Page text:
Ace here. I am Beau's older brother for those of you who I have not met. Not to brag too much, but I am crushing the change game. I seem to always have oodles and oodles of 10, 20 and 50 rupee bills (~ 60 rupees to the US dollar). No real reason to have so many small bills but Beau got me all whooped up about the change game when I arrived in India. People are always going to want you to give them correct change even though they can easily make change for you he told me. One of his many astute observations about India after spending two months here.
Like the non-existent customs officers, there was no Beau when I approached the exit doors of the Delhi airport upon my arrival. He was supposed to meet me outside of customs. After a bit of pacing back and forth I finally saw the boy pounding on the window outside the airport. For those who aren't prepared for it, the stench outside can be a little overwhelming. Luckily Beau had got me to prep myself in an email before I left by telling me to crap in a bag and then lite it on fire in my room. The smell I was prepared for, but was I ready for the change game?
Less than 24 hours after my arrival we hightailed it out of Delhi to the ancient temple-mottled, river-spliced, tourist-town of Hampi. It was evident I still wasn't ready for the change game. I mean what kind of noob puts small bills on the outside of his money stack? Maybe in the US, but this was India. I had to learn fast if I wanted to get ahead in the game. In general we were like most of the other tourists in Hampi who were there to take in the temples, idles and beautiful landscape all the while making sure not to make eye contact with the tuk-tuk drivers and monkeys because they'll get you if you look at 'em. But unlike most other tourists, I wasn't going to roll over in the change game so easily. Crossing the river from our hostel to get to most of the temples and the bad-ass, bulgy-eyed temple of Lakshmi Narasimha cost 10 rupees a piece. Twenty if you were ferrying bags across too. Here was a good place to practice.
Ferry ticket salesman: "Twenty for the two of you."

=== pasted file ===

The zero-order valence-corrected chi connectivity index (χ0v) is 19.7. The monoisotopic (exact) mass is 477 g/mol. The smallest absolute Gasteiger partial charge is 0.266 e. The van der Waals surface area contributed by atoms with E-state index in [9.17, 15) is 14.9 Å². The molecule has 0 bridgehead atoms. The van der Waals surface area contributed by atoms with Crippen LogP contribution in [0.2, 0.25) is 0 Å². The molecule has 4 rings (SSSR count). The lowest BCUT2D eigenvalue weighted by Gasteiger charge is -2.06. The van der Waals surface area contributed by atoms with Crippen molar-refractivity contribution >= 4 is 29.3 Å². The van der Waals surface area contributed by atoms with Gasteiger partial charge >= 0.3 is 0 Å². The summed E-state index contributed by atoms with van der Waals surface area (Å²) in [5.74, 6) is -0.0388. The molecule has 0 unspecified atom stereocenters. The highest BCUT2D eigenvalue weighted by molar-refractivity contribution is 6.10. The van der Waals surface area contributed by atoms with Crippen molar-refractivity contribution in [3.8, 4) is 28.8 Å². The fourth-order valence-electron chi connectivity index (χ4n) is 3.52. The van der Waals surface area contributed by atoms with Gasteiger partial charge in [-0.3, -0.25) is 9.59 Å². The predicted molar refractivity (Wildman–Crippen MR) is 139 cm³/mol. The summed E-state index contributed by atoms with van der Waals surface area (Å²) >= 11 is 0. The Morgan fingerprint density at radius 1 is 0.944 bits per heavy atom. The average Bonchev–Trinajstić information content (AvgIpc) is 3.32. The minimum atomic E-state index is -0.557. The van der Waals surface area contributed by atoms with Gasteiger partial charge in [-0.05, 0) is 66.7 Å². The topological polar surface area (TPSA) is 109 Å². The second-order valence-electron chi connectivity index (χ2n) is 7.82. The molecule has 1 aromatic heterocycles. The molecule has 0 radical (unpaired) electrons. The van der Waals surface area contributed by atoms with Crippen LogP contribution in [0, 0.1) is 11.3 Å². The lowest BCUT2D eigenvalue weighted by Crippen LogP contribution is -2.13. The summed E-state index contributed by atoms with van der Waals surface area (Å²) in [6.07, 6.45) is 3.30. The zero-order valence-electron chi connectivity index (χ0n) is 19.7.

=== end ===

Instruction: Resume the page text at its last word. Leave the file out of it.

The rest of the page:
Me: "Okay, here is 100 rupees."
Salesman: "You don't have change."
Me: "Sorry, I only got this hundo."
I lied, I had the change but I knew he had more change. I just watched him bilk 60 rupees change from the three English girls we were paling around with whom Beau had met earlier in his travels. Not to mention the wad of tens right in front of him from all the other tourist he already fleeced. I was getting sharp, but one can only work the change game over in a little town like Hampi for so long. I was destined to try my cunning elsewhere.
The fruit vendors in Pollachi — the town outside the Parambikulam Tiger Reserve — were going to be my next challenge but first we had to get there. Our overnight bus had taken us an hour past Combiatore — the city we were supposed to catch our connecting bus to Pollachi in. The bus wasn't going to turn around for us so they just left us on the side of the road. The director claimed we could get a local bus back to Combiatore. The sun was soon to set and getting a bus back to Combiatore was looking bleak, let alone making it all the way to Pollachi via the circuitous backtracking. So Beau took me on a walk down an access road. A few kilometers walk down the access road we were hoping to meet up with a major thoroughfare which connected to Pollachi. To our pleasure a local bus scooped us up and the locals were loving the two of us. I gave the director exact change, no questions asked. The bus let us off in a little town and pointed us in the right direction. Darkness was starting to settle in but luckily a car stopped at the prompting of Beau's hand gesture; he had obviously done this before. After about a 20 minute drive our savior pulled in front of a bus and ushered us on board. This bus was to Pollachi!
I slipped on the change game when we got into Pollachi and pulled out some 10s and 20s when I went to pay for some grapes. The vendor was delighted. Lesson learned. Keep the large bills in one pocket and the small bills in another. The tiger reserve wasn't worth the not-change we paid to go, or the 5 hour long wait we had to get out of there, but at least it gave me time to think about all the mistakes I had made on my way to getting there. I wasn't going to let that happen to me on the way to the tea-plantation-stocked mountainous city of Munnar.
True to myself, I didn't. From the fruit and carrots we planned to subsist on during our travel to Munnar, to the meals we ate, the coconuts Beau drank, or the sights we paid to go see, I was reaping in the change. I thought I was going to have to make change for this nice French couple we met at a supposedly lovely viewpoint an hour away from Munnar. (I say supposedly because we couldn't see anything due to the fog/clouds.) No matter, I had more than enough at this point but it turned out so did the guy they were trying to pay. Did they have change and were they just playing the change game too? I was kind of looking forward to getting rid of my change somewhere.
Before I knew it things were out of control; I was Scroog McDuckin' in rupee change. I had to find somewhere to dump it off, but where? Luckily a worthy outlet manifested itself to me; the bus directors of whom I have mad respect for. These guys — they've all been guys in my experience — are amazing and well worthy of getting the covetous change. No matter how chaotic the bus gets — hoards of people getting on and off, scattering this way and that — these dudes know who has yet to pay, and, in case they are currently losing the change game, who they still owe change to even if 5 minutes of mayhem has ensued. F*!#ing amazing.Soundtrack: Here's to the bus driver | Money (Pink Floyd)